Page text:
MetaBiom
Microbiome & Chronic Diseases

Evidence Based Medicine

Akkermansia muciniphila ⇒ Akkermansia {10000154}

Record Keys


Organism:
Akkermansia muciniphila
Parent:

Details


Authoring date:
2019-05-14

Links


Meta Information


Taxonomy:
Species
Domain:
Bacteria
Zone:[  ]
Enzyme:[  ]
Function:
Mucin-degrading

Notes


-The colon has two distinct mucus structures: the outer layer is colonized by mucin-degrading bacteria and is characterized by the presence of Bacteroides acidifaciens, Bacteroides fragilis, Bifidobacteriaceae and Akkermansia muciniphila and the inner layer and crypts are penetrated at low density by a more restricted community that includes Bacteroides fragilis and Acinetobacter spp. (2)

- Akkermansia muciniphila is a mucin degraders, an important role in the preservation of the integrity of the gut mucus layer, thus limiting the risk of systemic inflammation

Shared Notes


  • [1.34
    - For instance, gram negative bacteria as Proteobacteria and Akkermansia muciniphila (Verrucomicrobia), which use mucus as a carbon and Nitrogen source, adhere and reside within the mucus layer.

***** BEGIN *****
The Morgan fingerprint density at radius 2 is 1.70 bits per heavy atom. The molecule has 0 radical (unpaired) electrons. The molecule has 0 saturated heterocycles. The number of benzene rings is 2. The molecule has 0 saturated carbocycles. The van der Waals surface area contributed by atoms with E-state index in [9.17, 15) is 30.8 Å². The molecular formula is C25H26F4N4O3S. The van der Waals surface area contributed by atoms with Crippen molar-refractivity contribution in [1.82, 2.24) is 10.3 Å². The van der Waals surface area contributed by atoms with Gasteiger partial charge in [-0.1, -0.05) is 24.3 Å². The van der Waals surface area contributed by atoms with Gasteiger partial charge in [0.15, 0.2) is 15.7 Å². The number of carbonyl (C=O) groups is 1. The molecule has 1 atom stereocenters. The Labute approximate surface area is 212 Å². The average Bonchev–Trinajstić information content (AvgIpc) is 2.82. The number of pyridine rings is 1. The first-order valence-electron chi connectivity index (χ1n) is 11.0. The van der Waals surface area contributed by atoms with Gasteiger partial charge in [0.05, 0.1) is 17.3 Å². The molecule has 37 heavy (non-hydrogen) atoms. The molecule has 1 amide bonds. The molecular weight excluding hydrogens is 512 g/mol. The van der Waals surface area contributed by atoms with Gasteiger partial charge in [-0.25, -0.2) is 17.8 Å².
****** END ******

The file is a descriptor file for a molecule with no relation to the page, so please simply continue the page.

• [1.6
    - A. muciniphila exerts its beneficial effects on metabolism independently from generalized changes in the plasmatic eCBome mediators in the context of the metabolic syndrome.
    - Oral supplementation with the alive bacterium significantly prevented the reduction of 2-PG and 1-PG levels observed upon the progression of the metabolic syndrome.
  • [1.35
    - The gut bacterium Akkermansia muciniphila is associated with protection from obesity, enhanced wound healing, and augmented antitumor responses.
    - This microbe induces antigen-specific immunoglobulin G1 (IgG1) antibodies generated by B cells with CD4+ T cell help.
    - This is in contrast to most anticommensal responses, which involve the T cell–independent production of IgA antibodies.
    - In a gnotobiotic setting in which all components of the microbiome are defined, A. muciniphila–specific T cells expanded only when A. muciniphila was present.

Common References